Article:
See Upcoming Public Defences

FULLY DIGITAL - NO PUBLIC : PhD Defence Nikita van der Vinne | EEG biomarkers in depression - Paving the way for stratified Psychiatry

EEG biomarkers in depression - Paving the way for stratified Psychiatry

Due to the COVID-19 crisis measures the PhD defence of Nikita van der Vinne will take place online without the presence of an audience.

The PhD defence can be followed by a live stream.

Nikitia van der Vinne is a PhD student in the research group Clinical Neurophysiology (CNPH). Her supervisor is M.J.A.M. van Putten from the Faculty of Science and Technology.

The symptoms of major depressive disorder (MDD) include a depressed mood most of the day (nearly every day), loss of interest in daily activities, weight gain or diet independent weight loss, fatigue, and feelings of worthlessness or guilt (as determined by the Diagnostic and Statistical Manual of Mental Disorders 5). MDD is commonly treated with antidepressant medication (AD), next to psychotherapies like cognitive behavioral therapy. Clinical efficacy rates unfortunately only reach 37% remission after a first AD prescription, with declining remission rates after each consecutive AD trial.

The primary aim of this dissertation was to investigate the value of neurophysiological biomarkers measured by the EEG, in the prognosis of treatment outcome in depression. Wishing to improve treatment outcome, we described our first steps towards the implementation of an EEG biomarker informed protocol. We zoomed in on detailed characteristics of biomarkers that proved to be promising. We attempted to utilize automated processes for fast, professionalized EEG assessments. We developed a protocol in which all knowledge on biomarker informed AD prescription was implemented, and performed a feasibility trial. We also compared protocol outcomes with the results of a control group.

Chapter 2 provides an up to date meta-analysis on the diagnostic value of the biomarker frontal alpha asymmetry (FAA) in MDD, and the evaluations of discrepancies in a large cross-sectional dataset. Sixteen studies were included (MDD: n = 1883, controls: n = 2161). The main result was a non-significant, negligible ES, demonstrating limited diagnostic value of FAA in MDD. The high degree of heterogeneity across studies indicates covariate influence, as was confirmed by cross-sectional analyses.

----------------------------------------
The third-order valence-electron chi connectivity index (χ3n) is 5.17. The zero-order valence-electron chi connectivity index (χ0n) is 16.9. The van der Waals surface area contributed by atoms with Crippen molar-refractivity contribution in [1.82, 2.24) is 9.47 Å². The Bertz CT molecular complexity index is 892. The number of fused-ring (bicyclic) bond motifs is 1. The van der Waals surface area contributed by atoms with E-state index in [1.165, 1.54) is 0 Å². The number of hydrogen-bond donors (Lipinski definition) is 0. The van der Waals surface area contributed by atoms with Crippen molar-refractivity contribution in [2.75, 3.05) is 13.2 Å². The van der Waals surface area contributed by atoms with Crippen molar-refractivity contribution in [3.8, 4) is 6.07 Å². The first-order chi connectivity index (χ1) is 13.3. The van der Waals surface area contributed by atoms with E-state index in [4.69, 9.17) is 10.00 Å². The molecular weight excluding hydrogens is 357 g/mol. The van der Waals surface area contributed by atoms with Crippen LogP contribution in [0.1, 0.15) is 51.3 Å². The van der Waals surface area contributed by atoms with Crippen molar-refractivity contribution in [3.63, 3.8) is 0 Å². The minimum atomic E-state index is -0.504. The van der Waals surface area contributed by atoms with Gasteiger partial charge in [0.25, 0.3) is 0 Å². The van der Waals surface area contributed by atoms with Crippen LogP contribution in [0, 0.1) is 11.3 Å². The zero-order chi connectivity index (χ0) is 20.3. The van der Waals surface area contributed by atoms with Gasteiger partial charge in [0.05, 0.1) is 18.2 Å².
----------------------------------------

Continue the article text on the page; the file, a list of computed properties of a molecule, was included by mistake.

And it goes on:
Chapter 3 explores the stability of biomarker FAA, that was demonstrated in earlier, smaller studies. In patients with MDD, FAA did not change significantly after eight weeks of treatment (n = 453, p = .234), nor did we find associations with age, sex, depression severity, or change in depression severity. We demonstrate that FAA is a stable trait, robust to time, state and pharmacological status. This confirms FAA stability.

Chapter 4 explores whether depressed patients with an abnormal EEG show a normalization of the EEG related to AD treatment and response, and whether such effect is drug specific. In fifty-seven patients with subclinical EEG abnormalities, the EEGs did not normalize significantly more with sertraline compared to the other ADs, escitalopram and venlafaxine. However, response rates in patients with normalized EEG taking sertraline were 5.2 times (significantly) larger than in subjects treated with escitalopram/venlafaxine.

Chapter 5 shows the utilization of computed features, to improve the assessment of abnormal EEGs in the depressed population, and compare them to our previous methods. The computed features CNN probability, the dominant frequency, and the tBSI all successfully showed good performance in identifying the specific and notably “light” abnormalities. A random forest model containing the combined features, trained on predicting treatment outcome per AD drug, did not reliably predict treatment outcome.

Chapter 6 evaluates the results from a first prospective feasibility trial. The EEG biomarkers abnormal EEG activity, alpha peak frequency, and FAA were prospectively used for EEG informed prescription of ADs. Seventy patients were stratified to AD based on their EEG biomarkers, 52 patients received AD treatment as usual. In general, both professionals and stratified patients were satisfied with the new protocol and practical implementation proved to be feasible, with better symptom improvement in patients who received EEG informed prescribed ADs using EEG biomarkers.

To our knowledge, this is the first attempt to elevate the treatment of depression through these biomarkers, which not only shows our stratification protocol is non-inferior: patients actually show a modest increase in symptom improvement. The proposed protocol therefore not only makes our methods easily translatable to clinical practice, it bears the promise of a small but much needed achievement of higher treatment standards, in a new form of neuropsychiatric health care for depression.